Ten Cities That Made an Empire by Tristram Hunt
Tristram Hunt’s impressive CV as television historian and lecturer turned Labour MP is more master than “jack of all trades”, judging by the recent reviews of his latest book Ten Cities That Made an Empire. Hunt’s analysis of the rise and fall of the British Empire travels meticulously and ambitiously through different cities, beginning at the Boston Tea Party and ending with the impact of Liverpool’s vast exports.
The particular cities selected by Hunt for analysis, ranging from Dublin to Calcutta, are censored by the Independent, with Justin Huggler remarking “this is not a comprehensive survey of the British Empire. It barely touches on British colonialism in Africa beyond Cape Town ... or the Middle East, and Singapore only gets a mention in the Hong Kong chapter.” Surely one of the inevitabilities of a BuzzFeed-worthy format of ten cities is the limited number, and as the Observer's Robert Service concedes, “No book can deal with everything”, proving that what Hunt may lack in breadth he makes up for in depth.
Hunt’s objective approach to sensitive matters such as the slave trade and other debilitating aspects of colonialism is derided by The Observer as “a middle position between the two sides” adding that Hunt “dislikes any cut-and-dried analysis that suggests that the effects of British rule were wholly good or wholly bad for the subject peoples.” Michael Gove’s support of Hunt in the Times takes the view that the historian’s distanced narrative is “clever, stylish, carefully balanced ideologically so as not to give offence to vigorous partisans on either side of the debate and a pleasure to spend time with.” Hunt’s impartial gaze, while frustrating for some, demonstrates that his interest lies not in the dichotomy of condemning or rejoicing the British Empire but instead on exploring how colonialism transformed the urban landscape.
American Interior by Gruff Rhys
On an “investigative concert tour” throughout the USA, Super Furry Animals frontman Gruff Rhys retraces the journey of his distant ancestor, John Evans, who sought to find the Madogwys, a fabled tribe of Native American Welsh-speakers. Although Evans never found the Madogwys, during his journey up the Mississippi river he created a map which would be used by Lewis and Clark’s 1804 expedition and, two centuries later, plots the points for Gruff Rhys’ own artistic journey in American Interior.
Rhys’ ambitious project takes a multimedia approach, appearing in four forms: book, album, film, and app, all named American Interior. Each form allows Rhys to tell the tale of his and Evans’s parallel journeys from a different angle. The book was praised by the Independent’s James Attlee as “charming and entertainingly written”, while the Guardian’s John Harris applauds a book which “brims with verve and fascination”. Harris recognises the risks of Rhys’ project: relating two journeys separated by two centuries “could easily go wrong”, but Harris assures the book “actually soars, thanks to three things: the strength of Rhys’s writing, his talent for finding the extraordinary among the mundane and his grasp of the subject.”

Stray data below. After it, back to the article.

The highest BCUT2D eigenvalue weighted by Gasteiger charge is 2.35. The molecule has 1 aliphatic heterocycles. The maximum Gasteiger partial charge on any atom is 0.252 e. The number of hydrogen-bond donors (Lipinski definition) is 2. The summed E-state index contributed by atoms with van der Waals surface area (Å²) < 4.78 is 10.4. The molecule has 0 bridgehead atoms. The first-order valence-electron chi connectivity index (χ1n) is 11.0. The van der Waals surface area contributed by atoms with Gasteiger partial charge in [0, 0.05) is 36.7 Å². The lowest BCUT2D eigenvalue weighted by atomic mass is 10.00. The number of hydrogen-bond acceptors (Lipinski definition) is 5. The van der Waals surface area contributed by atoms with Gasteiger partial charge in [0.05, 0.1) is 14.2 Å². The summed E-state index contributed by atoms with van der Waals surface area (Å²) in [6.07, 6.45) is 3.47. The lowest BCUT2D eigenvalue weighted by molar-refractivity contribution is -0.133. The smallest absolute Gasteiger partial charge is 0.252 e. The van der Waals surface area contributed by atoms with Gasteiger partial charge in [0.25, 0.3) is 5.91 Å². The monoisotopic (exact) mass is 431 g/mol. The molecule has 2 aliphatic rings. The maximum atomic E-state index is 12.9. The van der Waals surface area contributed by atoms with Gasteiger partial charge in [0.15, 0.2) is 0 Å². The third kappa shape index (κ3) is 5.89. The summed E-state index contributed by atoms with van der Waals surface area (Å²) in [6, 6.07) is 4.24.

Yet, for Paul Lester of the Express, John Evans’s journey is overwhelmed by historical detail, leaving the reader’s mind “scrambled by all the dates and names.” Lester describes the book as an “avalanche of minutiae” and “a barrage of facts, albeit leavened with Rhys’ wry humour and neat turns of phrase.” Lester’s lukewarm response shows that with ambition comes the risk of failure. Gruff Rhys, like John Evans before him, is mapping out new territory.
In the London Review Bookshop on July 15th, Gruff Rhys will be in conversation with Iain Sinclair, discussing the project.
The Empathy Exams: Essays by Leslie Jamison
Leslie Jamison’s ruthlessly honest book studies the emotional and physical complexities of pain, grounded as it is in personal anecdotes which aim to avoid over-generalisation. There is no thought she appears to censor, revealing that before an abortion she told herself to “answer every question like you’re clarifying a coffee order”, leaping onto other essays about breakups, visiting prison inmates and getting her nose broken by a man who stole her purse in Nicaragua.
Former NS features editor Sophie Elmhirst, writing in the Financial Times, places Jamison in an “alternative tribe – patron saint, David Foster Wallace – who try to encounter the world more gently.” Jamison attempts to write and live according to empathy, concluding one essay: “I want our hearts to be open.” Elmhirst sees Jamison “surprising even herself with the Disneyish sentiment” in a review which is affectionate towards and impressed by the “winningly honest” Jamison. However, the Guardian’s Brian Dillon takes issue with the sincere, sermon-like call for open-heartedness “Too many essays conclude, as “Grand Unified Theory” does, with trite expressions where it seems the expectations of the well-formed lit-mag essay have pressed too hard”. For Dillon, while Jamison’s attention to vulnerability is “exceptional”, solidifying her place in the “alternative tribe” of empathy, The Empathy Exams is “more of a retreat at the level of thought than that of style.”
Jamison’s work is repeatedly compared with Lena Dunham’s HBO series Girls due to its popular culture references and unashamedly confessional tone. Her unique blend of inspiration, ranging from Axl Rose to Charles Dickens, is criticised by the New York Times’ Dwight Garner who commented that “one or two of her lesser essays find her swinging too frequently from quotation to quotation, as if from vine to vine.” Yet Garner ultimately defends Jamison’s mix of gory personal injuries - such as a maggot-infested ankle - with cloying clichés, concluding that “the prose contains not a shred of self-help imbecility.” The originality of Jamison’s self-criticism may inadvertently lead to some soul-searching of your own.